Tuesday, August 09, 2005

Defending My Right to Be Bombed

Now we learn this from The Times Online:
Mohammed Atta and three other men who hijacked aircraft on September 11, 2001 were identified by the US Government as possible members of an al-Qaeda cell more than a year before the attacks, it was reported today. . . .

The secret military team, known as Able Danger, recommended that the identities of the four men be shared with the FBI and other parts of the military, but the recommendation was never taken up, according to a Republican Congressman, Curt Weldon, quoted by the newspaper. . . .

The CIA tracked the men through 2000 before passing their information to the FBI in the spring of 2001.

According to Mr Weldon, who said he has tried to share this information since September 2001, when it first came to his notice, the risk posed by Atta and his cohorts never spread through America'a law enforcement agencies because of the uneasy co-operation between the FBI and the military. . . .

The classified military intelligence unit used sophisticated "data mining" techniques, which process huge amounts of data to find patterns, to identify Atta and the three other men as likely members of an al-Qaeda cell within two months of their arrival in America in 2000.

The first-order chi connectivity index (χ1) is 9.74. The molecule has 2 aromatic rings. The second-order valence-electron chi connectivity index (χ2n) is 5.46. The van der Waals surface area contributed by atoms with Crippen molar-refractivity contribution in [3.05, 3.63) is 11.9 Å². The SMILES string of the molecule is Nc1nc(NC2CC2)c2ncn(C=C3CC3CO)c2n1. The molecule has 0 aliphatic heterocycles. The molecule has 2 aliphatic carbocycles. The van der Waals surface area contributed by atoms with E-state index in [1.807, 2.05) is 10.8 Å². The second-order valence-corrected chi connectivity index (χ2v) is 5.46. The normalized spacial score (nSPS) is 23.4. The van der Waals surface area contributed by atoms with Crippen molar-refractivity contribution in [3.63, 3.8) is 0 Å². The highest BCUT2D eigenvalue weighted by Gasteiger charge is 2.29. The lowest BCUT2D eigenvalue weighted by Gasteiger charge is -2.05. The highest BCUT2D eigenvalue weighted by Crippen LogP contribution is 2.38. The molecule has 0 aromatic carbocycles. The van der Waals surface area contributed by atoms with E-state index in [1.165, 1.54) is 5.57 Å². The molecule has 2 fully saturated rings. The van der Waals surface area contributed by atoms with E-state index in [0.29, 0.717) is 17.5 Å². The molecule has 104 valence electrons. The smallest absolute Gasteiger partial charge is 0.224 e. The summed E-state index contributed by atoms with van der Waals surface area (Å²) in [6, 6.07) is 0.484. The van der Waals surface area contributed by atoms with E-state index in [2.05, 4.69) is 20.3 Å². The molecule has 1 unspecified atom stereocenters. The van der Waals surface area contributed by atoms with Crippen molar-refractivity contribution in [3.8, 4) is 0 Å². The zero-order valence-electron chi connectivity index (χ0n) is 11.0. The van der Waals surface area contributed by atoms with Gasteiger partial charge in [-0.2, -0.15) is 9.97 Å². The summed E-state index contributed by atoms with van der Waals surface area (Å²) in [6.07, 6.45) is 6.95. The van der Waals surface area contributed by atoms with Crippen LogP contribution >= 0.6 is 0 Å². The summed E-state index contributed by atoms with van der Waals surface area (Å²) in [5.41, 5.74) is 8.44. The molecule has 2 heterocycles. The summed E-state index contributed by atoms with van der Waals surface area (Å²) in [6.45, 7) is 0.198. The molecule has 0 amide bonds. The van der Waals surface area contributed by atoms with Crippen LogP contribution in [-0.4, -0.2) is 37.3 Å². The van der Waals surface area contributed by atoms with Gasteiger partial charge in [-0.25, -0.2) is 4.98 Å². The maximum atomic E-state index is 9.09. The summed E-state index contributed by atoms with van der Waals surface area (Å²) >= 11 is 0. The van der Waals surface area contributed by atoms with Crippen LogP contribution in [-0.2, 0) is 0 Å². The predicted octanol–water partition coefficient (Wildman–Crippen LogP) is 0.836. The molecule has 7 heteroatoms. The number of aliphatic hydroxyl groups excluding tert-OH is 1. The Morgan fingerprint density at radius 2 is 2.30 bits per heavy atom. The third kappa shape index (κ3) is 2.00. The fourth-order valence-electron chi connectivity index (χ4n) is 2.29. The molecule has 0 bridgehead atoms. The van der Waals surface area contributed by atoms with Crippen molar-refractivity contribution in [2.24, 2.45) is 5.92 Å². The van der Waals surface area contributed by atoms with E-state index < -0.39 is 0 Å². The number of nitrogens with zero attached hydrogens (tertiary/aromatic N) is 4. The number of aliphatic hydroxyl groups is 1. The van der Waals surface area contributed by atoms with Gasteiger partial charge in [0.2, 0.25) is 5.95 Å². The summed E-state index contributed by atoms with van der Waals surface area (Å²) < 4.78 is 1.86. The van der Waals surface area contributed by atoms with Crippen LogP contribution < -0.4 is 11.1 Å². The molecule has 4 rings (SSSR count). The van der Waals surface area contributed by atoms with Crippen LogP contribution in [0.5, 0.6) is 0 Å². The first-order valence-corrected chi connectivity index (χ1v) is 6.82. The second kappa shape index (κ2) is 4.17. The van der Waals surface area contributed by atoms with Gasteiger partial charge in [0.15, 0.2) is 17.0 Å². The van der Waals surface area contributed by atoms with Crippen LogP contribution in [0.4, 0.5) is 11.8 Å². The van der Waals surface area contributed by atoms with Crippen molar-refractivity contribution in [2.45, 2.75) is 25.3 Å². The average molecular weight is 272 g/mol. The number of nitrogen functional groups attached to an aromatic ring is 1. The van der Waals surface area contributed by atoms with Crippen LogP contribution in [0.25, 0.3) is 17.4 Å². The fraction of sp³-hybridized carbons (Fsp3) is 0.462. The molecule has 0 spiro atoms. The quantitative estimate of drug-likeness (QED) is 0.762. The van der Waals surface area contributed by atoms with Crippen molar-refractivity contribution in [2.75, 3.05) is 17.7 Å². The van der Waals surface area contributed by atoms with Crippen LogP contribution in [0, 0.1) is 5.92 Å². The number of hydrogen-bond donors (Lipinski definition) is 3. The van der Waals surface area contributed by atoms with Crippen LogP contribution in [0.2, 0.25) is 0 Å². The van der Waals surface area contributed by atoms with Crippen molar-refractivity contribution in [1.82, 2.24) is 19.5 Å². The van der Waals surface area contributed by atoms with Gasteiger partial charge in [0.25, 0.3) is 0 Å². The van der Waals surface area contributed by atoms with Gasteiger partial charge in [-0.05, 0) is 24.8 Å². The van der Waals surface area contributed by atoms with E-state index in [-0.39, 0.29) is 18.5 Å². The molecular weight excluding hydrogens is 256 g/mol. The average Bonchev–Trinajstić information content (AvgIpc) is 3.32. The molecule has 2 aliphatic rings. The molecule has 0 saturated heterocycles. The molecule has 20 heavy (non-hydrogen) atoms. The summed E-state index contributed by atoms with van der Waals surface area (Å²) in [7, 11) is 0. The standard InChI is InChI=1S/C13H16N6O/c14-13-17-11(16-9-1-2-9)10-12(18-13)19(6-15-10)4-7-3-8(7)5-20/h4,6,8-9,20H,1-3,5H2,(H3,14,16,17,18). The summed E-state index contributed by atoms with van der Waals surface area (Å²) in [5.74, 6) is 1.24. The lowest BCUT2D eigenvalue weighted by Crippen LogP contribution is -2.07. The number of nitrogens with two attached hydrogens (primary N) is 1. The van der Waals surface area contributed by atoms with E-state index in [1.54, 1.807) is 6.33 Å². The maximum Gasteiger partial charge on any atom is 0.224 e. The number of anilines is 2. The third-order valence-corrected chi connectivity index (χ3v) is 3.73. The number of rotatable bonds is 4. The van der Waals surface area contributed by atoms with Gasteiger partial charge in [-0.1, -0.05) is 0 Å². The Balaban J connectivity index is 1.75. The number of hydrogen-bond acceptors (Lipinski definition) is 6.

And from The International Herald Tribune:
. . . Able Danger, prepared a chart in the summer of 2000 that included visa photographs of the four men, including the ringleader, Mohammed Atta. The unit recommended to the military's Special Operations Command that the information be shared with the FBI, the former official and the Republican congressman, Curt Weldon of Pennsylvania, said Monday.

The recommendation was rejected, and the information was not shared, they said, apparently at least in part because Atta and the others were in the United States on valid entry visas.

Under U.S. law, intelligence agencies may not collect intelligence on individual citizens and permanent residents. That protection does not extend to visa holders, but Weldon and the former official said it may have reinforced a sense of discomfort[*] common before Sept. 11 about sharing intelligence information with a law enforcement agency.
So we have here two lessons:
  • Data mining can actually detect bad guys.
  • Intelligence sharing might well have led to the capture of the bad guys before they did something terribly bad.
But knee-jerk civil libertarians won't have any of it. They want to defend my right to be bombed.
* There was more than "discomfort" about intelligence-sharing, there was a wall between criminal investigators and intelligence agents.

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